Arcus Augusti

Richardson, L. jr

This has been reconstructed by R. Gamberini Mongenet using fragments of architecture found in the vicinity and in conformance with coins of Augustus showing a triple arch of an unusual type, a lofty central arch with an inscribed attic surmounted by a quadriga flanked by lower post-and-lintel fornices to either side that are supported on columns and surmounted by triangular gables crowned by figures of barbarians offering standards to the triumphator (B. M. Coins, Rom. Rep. 2.50 nos. 4477-78; see also Nash 1.92-101). Other coins showing more conventional arches may allude to arches erected to Augustus elsewhere (B. M. Coins, Rom. Rep. 2.551 no. 310; B. M. Coins, Rom. Emp. 1.73-74 Aug. nos. 427-29).

If the architectural fragments assigned to this arch are correctly assigned, it was very elaborately decorated, the Doric capitals having the echinus carved with an egg molding, and the modillions treated as massed guttae. The Fasti Capitolini Consulares et Triumphales were inscribed on the reveals of this arch and not on the Regia, as had been earlier supposed. See Degrassi, Inscript. Ital. 13.1.1-142, especially 17-19 and pls. 8-10.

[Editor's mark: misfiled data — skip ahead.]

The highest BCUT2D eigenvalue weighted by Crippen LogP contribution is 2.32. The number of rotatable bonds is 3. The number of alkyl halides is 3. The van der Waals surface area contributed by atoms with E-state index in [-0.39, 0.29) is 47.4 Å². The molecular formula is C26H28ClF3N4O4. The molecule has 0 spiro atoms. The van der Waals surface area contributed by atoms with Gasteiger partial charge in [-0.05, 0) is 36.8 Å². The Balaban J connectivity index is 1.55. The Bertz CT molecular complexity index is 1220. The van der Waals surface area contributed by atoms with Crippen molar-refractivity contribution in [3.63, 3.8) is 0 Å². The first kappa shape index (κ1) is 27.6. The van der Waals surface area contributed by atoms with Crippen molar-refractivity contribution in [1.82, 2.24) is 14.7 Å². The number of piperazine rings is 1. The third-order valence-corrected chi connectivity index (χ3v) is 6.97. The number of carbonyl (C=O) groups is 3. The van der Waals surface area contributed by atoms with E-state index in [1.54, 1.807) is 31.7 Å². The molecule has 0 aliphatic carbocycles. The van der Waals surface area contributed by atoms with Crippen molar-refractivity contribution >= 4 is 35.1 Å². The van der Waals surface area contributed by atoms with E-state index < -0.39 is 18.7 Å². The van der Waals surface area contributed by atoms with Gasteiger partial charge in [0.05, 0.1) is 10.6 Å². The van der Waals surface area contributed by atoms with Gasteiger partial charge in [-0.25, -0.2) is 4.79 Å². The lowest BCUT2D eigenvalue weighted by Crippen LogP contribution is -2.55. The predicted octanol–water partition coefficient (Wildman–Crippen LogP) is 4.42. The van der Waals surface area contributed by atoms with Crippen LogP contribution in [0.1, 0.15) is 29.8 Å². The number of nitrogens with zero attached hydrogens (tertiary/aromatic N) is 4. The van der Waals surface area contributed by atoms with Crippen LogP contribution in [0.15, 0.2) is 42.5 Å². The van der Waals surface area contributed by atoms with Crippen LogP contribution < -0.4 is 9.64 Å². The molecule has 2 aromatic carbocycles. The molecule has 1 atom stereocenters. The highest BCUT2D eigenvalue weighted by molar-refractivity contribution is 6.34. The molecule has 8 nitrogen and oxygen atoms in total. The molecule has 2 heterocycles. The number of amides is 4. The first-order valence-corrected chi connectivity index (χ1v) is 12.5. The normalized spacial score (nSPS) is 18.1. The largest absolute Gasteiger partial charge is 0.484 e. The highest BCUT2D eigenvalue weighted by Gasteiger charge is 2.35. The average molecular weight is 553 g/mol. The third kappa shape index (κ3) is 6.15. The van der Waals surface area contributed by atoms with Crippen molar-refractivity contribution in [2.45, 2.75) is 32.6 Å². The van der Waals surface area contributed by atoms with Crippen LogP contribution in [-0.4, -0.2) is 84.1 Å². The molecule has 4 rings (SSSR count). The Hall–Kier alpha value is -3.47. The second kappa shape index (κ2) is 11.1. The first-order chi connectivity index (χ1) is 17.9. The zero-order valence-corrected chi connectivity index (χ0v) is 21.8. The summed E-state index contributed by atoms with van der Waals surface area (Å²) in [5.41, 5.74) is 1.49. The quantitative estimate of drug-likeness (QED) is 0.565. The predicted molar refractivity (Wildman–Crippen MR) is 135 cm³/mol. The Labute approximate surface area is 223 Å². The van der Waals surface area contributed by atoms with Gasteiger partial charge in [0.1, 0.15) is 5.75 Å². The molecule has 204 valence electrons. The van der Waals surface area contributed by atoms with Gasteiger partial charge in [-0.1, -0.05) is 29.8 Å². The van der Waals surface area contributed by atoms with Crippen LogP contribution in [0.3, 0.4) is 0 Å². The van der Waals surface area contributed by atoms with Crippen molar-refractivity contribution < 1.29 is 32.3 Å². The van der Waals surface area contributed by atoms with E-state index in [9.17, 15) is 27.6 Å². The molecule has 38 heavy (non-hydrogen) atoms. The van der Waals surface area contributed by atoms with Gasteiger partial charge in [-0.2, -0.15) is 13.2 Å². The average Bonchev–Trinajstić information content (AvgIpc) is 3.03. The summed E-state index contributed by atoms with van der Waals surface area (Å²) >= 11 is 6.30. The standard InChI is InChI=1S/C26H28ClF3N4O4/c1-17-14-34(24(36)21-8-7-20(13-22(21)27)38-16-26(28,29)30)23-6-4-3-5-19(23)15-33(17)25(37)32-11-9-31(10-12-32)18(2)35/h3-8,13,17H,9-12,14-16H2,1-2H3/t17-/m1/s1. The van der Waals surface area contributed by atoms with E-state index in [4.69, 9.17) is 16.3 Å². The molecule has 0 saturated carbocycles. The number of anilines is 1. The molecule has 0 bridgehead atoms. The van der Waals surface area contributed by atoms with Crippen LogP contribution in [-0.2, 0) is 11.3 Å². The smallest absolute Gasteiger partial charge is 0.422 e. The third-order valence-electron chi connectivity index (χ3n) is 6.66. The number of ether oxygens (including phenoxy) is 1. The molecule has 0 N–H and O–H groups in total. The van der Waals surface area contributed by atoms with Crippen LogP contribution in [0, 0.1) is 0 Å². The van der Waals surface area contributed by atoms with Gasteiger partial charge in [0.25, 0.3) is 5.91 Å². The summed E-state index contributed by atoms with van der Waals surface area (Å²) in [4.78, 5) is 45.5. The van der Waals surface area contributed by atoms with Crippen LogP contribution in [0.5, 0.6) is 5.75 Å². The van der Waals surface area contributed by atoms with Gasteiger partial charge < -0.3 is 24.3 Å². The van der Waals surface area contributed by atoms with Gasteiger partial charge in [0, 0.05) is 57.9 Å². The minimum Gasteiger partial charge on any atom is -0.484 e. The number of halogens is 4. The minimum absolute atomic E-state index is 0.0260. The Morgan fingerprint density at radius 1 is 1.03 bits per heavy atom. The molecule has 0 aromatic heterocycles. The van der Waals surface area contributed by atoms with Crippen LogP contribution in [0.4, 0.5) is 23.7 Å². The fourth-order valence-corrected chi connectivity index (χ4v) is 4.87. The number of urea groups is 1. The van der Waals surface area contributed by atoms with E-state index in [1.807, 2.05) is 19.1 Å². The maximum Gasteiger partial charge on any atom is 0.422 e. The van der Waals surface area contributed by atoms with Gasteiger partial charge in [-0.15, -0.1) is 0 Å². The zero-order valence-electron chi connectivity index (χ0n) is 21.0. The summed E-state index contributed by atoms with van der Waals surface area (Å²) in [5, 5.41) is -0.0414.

RömMitt 85 (1978): 371-84 (H.-W. Ritter); Kaiser Augustus und die verlorene Republik (show catalogue, Berlin 1988, Mainz 1988), 224-39 (E. Nedergaard); JRA 2 (1989): 198-200 (F. Kleiner).

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